Vegetable fats improve blood lipids and may extend lifespan

20 August 2015

A common dietary recommendation is to replace saturated animal and tropical fats with unsaturated vegetable and fish fats. Which fats to include in standards diets is disputed, however. In a new dissertation, David Iggman has evaluated how different fats affect the body’s metabolization of fat and sugar during obesity, as well as the risk of death from cardiovascular and other major diseases.

The primary aim of the dissertation is to evaluate the health effects of vegetable fats, particularly those of the most common polyunsaturated fatty acid, linoleic acid from the family omega-6.

In a randomised study involving individuals with elevated blood lipids, a large proportion of saturated fatty acids were replaced with unsaturated fatty acids by providing all participants with specific diets. Butter, cheese and cream were replaced with an increased amount of rapeseed oil, which resulted in improved blood fats (upwards of 20 % improvement) after as little as three weeks, and with no weight loss. The effects on other risk factors for cardiovascular disease and diabetes were less pronounced in the short term.

Even with less than seven weeks of calorie-dense food intake and moderate weight gain (1, 5 kg), positive blood lipid effects were observed with a diet rich in polyunsaturated linoleic acid from sunflower oil, compared to saturated fatty acids from palm oil. However, despite the modest weight gain and despite the 39 people involved being healthy at the onset of the study, negative effects on insulin levels and markers of vascular functions were seen, regardless of group assignment.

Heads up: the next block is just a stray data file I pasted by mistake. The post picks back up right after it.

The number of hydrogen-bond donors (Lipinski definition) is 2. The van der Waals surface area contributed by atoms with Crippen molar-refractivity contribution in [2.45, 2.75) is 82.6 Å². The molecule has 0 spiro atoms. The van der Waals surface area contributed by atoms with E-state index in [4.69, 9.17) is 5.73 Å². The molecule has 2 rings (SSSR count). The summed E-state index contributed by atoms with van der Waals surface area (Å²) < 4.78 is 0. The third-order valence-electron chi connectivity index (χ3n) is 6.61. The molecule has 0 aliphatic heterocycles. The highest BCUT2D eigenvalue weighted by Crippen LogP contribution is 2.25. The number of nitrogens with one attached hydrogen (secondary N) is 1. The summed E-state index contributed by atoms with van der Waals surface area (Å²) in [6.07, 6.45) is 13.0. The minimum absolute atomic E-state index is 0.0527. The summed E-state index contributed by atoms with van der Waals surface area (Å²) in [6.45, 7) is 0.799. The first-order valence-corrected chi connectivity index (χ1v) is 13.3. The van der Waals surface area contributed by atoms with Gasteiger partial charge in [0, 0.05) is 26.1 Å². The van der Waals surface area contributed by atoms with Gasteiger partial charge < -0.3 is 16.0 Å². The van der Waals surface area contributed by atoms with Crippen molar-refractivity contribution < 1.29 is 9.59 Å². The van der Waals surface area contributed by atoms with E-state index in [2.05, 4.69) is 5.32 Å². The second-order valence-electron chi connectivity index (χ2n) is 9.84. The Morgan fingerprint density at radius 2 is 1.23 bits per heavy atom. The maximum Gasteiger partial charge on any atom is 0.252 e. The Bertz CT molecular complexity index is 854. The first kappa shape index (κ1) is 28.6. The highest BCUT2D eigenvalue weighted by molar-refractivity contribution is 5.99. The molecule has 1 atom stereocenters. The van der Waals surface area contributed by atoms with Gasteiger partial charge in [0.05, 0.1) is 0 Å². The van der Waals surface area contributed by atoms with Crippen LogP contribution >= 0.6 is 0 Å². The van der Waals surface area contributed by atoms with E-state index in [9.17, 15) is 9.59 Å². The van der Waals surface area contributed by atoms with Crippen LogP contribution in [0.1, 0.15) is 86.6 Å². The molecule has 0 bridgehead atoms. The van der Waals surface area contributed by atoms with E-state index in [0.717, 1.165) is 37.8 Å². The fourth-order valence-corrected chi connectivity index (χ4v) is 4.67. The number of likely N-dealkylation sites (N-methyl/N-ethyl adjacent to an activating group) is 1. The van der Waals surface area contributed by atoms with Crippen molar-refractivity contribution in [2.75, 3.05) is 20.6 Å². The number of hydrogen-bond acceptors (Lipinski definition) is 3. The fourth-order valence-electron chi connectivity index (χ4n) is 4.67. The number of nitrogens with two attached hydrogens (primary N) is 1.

As self-reported surveys of fat intake can be unreliable, directly measuring the levels of fats in the body can provide objective information about how different fats in diets affect health. Your subcutaneous fats reflect what types of fats you’ve eaten over the last years, especially for polyunsaturated fatty acids like linoleic acid. The amount of subcutaneous linoleic acid was found to be associated with improved insulin sensitivity, as well as lower mortality risk among 853 men in their 70’s.

In all, the findings of the dissertation strengthen the current recommendations to partially replace saturated fatty acids (hard fats such as butter) with unsaturated (vegetable oils, such as rapeseed oil, olive oil and sunflower oil) to reduce the risk of cardiovascular and obesity-related diseases.